SEC Broadens the Pool of Accredited Investors and Qualified Institutional Buyers

On August 26, 2020, the Securities and Exchange Commission (“SEC”) adopted amendments to the definition of “accredited investor” in Rule 215 and Rule 501(a) under the Securities Act of 1933 (the “1933 Act”), and adopted corresponding changes to the definition of “qualified institutional buyer” in Rule 144A under the 1933 Act. These amendments broaden the categories of investors who are eligible to participate in private offerings, in an effort “to simplify, harmonize, and improve the exempt offering framework under the [1933 Act] to promote capital formation and expand investment opportunities while maintaining and enhancing appropriate investor protections.” (SEC’s final rule release, Amending the “Accredited Investor” Definition).

The amendments will become effective 60 days after publication in the federal register.

Amendments to the Accredited Investor Definition

The “accredited investor” definition is a critical component of the Rule 506 offering exemption and plays an important role in other federal and state securities law contexts.

The amended definition of “accredited investor” in Rule 501(a) of the 1933 Act, as described in the SEC’s final rule release:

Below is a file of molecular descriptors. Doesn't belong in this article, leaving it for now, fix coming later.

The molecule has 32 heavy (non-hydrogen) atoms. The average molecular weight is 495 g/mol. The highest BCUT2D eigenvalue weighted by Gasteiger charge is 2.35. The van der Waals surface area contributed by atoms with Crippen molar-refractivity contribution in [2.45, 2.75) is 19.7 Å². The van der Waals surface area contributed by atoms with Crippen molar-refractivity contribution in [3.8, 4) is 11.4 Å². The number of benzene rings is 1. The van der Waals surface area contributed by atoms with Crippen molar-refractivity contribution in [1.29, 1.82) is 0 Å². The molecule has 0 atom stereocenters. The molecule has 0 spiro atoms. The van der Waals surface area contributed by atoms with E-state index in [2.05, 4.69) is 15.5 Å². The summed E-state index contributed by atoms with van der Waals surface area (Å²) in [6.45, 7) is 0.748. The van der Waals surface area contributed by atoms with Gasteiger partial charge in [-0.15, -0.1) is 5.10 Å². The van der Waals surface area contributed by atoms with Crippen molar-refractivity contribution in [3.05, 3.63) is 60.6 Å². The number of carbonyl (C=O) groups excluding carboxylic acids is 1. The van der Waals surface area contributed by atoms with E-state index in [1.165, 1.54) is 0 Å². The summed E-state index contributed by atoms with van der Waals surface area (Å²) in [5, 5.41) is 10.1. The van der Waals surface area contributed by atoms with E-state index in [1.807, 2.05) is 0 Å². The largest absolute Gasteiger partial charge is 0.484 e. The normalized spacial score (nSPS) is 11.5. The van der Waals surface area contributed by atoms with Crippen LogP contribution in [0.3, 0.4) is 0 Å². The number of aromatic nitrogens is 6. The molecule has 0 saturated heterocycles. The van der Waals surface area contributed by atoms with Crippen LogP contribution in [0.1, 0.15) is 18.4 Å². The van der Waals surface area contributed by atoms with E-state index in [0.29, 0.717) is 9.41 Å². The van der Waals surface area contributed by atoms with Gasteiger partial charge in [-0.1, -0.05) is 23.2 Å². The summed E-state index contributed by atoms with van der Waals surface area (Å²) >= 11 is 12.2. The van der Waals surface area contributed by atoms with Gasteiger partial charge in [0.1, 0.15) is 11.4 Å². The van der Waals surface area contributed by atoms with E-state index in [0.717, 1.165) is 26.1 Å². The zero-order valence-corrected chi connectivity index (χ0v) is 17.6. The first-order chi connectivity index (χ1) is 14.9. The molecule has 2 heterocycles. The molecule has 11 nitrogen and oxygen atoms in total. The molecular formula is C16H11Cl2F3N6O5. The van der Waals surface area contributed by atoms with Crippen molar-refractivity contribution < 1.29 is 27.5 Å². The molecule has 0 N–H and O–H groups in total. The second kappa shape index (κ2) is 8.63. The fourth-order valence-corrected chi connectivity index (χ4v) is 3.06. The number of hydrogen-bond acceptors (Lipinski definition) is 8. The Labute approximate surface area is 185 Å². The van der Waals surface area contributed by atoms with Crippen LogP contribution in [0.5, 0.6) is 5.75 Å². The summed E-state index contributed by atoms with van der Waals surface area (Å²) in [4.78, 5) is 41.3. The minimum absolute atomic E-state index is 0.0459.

• incorporates the following two (2) additional categories of eligible natural persons:
    • natural persons who hold in good standing certain professional certifications, designations or credentials or other credentials issued by an accredited educational institution which the SEC may designate from time to time by order. In conjunction with the adoption of these amendments, the SEC specifically designated. The Series 7 license (General Securities Representative), the Series 65 license (Licensed Investment Adviser Representative) and the Series 82 license (Private Securities Offerings Representative) as the initial certifications, designations, and credentials.
    • with respect to investments in a private fund, natural persons who are “knowledgeable employees” (as defined in Rule 3c-5(a)(4) under the Investment Company Act) of the fund.
  • incorporates the following seven (7) additional categories of eligible entities:
    • limited liability companies not formed for the specific purpose of investing in the securities offered, with assets in excess of $5 million;
    • SEC-registered and state-registered investment advisers, regardless of asset size;
    • SEC exempt reporting advisers (i.e., investment advisers relying on the exemption from registering with the SEC under Section 203(l) or (m) of the Investment Advisers Act of 1940 (the “Advisers Act”)), regardless of asset size;
    • rural business investment companies (”RBICs”), as defined in Section 384A of the Consolidated Farm and Rural Development Act, regardless of asset size;
    • any entity not otherwise specifically listed in Rule 501(a) that owns “investments” (as defined in Rule 2a51-1(b) under the Investment Company Act) in excess of $5 million and that was not formed for the specific purpose of investing in the securities offered;